• Busy roads and built up areas can make travelling even short distances to school difficult and time-consuming.
  • Slum evictions and high population mobility make it risky to invest in education projects: they risk losing all their students and having their buildings demolished.
  • The author suggests that the perceived ‘urban bias’ means that development policy for education in urban areas is neglected in favour of rural areas.

The 2015 Education for All (EFA) Global Monitoring Report (GMR) has done some work on disaggregating education data (UNESCO, 2015). Traditionally education statistics tend not to be disaggregated by urban/rural areas. UNESCO interviewed UN and NGO officials on the education situation in urban slums and found the most common response to be: ‘we don’t know. This is under researched.’(Kielland, 2015).

This helpdesk report also explores migration, governance and school type in the context of urban education.

The literature focused on urban areas is expanding to address issues of conflict/violence, migration/demography, climate, inequality, labour mobility and other areas. However, there seems to be little focus on implications for education.

There was limited discussion of employability and labour market issues in relation to education in the urban context. More research is also needed on the range of providers and how each may contribute to improving education in urban areas.

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Effective professional development and training Sat, 02 May 2015 20:06:37 +0000 This helpdesk provides an overview of the literature that focuses on professional development and capacity building. It specifically seeks to explore the evidence on how best to deliver effective professional development and training for technical experts, and how the impact of conferences, seminars, short courses and e-learning can be maximized.

There is a range of literature focusing on particular aspects of professional development. The existing literature suggests that building capacity through training is critical. There is no consensus on the most effective way to achieve the desired results or how to maximize the impact of professional development. There is a paucity of literature available to compare the spectrum of models available.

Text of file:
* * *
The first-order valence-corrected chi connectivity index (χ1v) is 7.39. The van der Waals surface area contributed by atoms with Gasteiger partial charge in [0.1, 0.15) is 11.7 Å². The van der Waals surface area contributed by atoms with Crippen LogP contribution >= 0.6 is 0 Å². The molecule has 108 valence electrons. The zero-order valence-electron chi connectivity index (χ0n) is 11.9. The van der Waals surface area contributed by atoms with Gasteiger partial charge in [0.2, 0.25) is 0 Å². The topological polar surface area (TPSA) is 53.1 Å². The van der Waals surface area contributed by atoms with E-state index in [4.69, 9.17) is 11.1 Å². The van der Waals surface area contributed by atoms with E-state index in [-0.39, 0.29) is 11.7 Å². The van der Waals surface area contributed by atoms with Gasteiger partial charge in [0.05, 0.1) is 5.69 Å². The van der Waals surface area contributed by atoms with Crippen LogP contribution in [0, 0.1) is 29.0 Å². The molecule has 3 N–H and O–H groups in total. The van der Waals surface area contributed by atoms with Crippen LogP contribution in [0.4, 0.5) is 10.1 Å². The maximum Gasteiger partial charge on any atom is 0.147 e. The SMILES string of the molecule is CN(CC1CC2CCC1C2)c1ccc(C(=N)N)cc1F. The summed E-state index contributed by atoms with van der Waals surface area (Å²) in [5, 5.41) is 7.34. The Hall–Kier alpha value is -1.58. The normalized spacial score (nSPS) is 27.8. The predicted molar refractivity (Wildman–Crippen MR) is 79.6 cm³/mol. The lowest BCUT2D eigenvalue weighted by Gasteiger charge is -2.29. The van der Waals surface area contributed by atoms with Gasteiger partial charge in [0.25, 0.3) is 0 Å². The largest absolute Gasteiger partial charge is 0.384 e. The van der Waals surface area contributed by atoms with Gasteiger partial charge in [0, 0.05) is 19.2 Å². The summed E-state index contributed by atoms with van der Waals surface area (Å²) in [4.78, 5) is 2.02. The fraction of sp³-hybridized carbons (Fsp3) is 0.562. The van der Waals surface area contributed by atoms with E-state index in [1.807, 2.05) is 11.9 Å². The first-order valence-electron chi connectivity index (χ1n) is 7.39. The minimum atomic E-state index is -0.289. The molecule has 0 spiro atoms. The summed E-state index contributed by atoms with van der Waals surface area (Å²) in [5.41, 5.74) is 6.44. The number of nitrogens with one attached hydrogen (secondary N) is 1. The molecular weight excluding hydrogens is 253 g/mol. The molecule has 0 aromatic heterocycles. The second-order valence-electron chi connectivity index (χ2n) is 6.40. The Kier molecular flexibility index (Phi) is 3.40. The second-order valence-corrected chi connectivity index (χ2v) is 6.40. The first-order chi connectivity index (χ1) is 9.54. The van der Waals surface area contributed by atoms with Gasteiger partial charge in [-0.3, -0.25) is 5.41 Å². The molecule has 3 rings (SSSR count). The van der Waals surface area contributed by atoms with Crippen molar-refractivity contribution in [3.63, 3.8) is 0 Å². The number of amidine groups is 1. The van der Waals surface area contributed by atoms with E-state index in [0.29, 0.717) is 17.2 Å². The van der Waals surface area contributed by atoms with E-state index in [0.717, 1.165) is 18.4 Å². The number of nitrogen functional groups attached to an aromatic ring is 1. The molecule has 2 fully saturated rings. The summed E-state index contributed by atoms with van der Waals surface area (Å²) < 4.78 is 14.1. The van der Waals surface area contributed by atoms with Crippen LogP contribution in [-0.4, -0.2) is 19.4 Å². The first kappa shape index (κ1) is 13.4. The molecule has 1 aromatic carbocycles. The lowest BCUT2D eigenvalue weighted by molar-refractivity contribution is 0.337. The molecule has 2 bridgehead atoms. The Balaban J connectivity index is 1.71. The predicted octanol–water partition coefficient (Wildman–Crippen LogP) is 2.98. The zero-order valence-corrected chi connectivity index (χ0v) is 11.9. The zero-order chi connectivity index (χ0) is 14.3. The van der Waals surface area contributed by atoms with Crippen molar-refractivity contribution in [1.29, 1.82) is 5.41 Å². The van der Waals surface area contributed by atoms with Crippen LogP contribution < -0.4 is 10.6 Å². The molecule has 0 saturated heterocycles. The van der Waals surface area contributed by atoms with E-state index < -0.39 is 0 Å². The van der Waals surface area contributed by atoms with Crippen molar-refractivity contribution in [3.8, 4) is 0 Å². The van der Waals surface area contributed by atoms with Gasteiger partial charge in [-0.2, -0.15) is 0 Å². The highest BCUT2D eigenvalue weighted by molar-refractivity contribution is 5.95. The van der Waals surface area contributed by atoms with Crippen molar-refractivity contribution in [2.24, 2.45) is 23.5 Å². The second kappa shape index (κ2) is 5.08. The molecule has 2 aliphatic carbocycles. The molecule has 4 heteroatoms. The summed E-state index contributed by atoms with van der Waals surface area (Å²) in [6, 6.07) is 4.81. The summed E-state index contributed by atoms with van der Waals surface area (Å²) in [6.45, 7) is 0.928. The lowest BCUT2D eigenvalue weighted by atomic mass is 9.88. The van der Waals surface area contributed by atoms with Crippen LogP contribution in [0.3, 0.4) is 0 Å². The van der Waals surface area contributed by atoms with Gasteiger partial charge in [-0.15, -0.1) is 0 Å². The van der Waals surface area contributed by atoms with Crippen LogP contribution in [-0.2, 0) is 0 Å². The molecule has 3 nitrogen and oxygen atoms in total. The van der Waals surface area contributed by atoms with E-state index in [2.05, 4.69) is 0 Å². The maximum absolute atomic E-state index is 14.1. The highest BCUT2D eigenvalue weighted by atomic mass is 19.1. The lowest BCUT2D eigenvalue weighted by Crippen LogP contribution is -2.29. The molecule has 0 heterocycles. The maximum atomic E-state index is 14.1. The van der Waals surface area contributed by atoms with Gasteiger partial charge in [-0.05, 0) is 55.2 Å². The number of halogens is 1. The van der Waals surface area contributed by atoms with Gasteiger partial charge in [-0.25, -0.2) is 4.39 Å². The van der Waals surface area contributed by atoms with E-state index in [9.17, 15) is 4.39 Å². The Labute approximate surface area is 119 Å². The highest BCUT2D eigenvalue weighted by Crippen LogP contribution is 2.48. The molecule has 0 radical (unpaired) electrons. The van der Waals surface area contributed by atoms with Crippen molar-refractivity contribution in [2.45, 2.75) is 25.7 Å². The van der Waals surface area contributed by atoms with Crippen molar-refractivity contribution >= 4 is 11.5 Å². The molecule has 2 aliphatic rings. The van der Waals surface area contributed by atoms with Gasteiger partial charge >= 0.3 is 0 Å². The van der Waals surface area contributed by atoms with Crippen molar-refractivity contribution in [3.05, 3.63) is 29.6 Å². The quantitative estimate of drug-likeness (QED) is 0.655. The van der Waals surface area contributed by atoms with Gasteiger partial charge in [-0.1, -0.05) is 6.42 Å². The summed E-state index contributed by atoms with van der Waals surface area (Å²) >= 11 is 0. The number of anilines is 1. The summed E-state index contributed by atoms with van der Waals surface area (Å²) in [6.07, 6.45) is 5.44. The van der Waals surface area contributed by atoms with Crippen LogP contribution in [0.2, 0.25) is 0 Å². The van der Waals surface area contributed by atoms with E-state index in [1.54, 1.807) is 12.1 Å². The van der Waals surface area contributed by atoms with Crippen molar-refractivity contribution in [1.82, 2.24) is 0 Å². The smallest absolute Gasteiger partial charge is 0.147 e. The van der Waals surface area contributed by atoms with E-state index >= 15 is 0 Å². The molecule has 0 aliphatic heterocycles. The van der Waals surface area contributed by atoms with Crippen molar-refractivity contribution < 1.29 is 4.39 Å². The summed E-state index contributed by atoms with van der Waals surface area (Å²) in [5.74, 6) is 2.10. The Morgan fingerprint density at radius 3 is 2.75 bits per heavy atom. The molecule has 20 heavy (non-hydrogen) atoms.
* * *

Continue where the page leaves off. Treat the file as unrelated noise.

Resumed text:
A literature review based on four problem-based approaches to professional development was identified. It found that case problems are ill structured in action learning and problem-based learning, are moderately structured in a goal-based scenario, and are fairly well structured in the case study approach. The design differences suggest that the case study and goal-based scenario approaches are more likely to result in single-loop learning and to foster the ability to solve well-structured problems, whereas the problem-based learning and action learning approaches are more likely to lead to double-loop learning and to promote the ability to solve ill-structured problems.

Capacity is a complex concept, comprising of a blend of motivation, skill, positive learning, organisational conditions and culture, and infrastructure of support. If capacity development is successful, it can benefit individuals, groups, whole institutions, organisations, communities and systems. (Stoll et al 2006) One approach to achieving improved sustainable capacity is to developing professional learning communities.

This helpdesk report provides information on:

  • andragogy
  • types of training
  • and, examples of approaches to professional development from other organisations, institutes and donors
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Health and nutrition drivers in urban areas Wed, 15 Apr 2015 15:40:47 +0000 On average, urban health levels are better than those in rural areas. However, averages can be misleading: once the data are disaggregated, it is clear that the urban poor face health risks often as high as and sometimes worse than those of rural residents, despite the proximity of modern health services (UNFPA, 2012).

This report investigates the role of working conditions, diet and lifestyle, living conditions, access to WaSH, access to and quality of health services and other factors on the health status of the urban poor. Some interventions were also identified. However, there was not scope within this report to fully investigate evidence on interventions.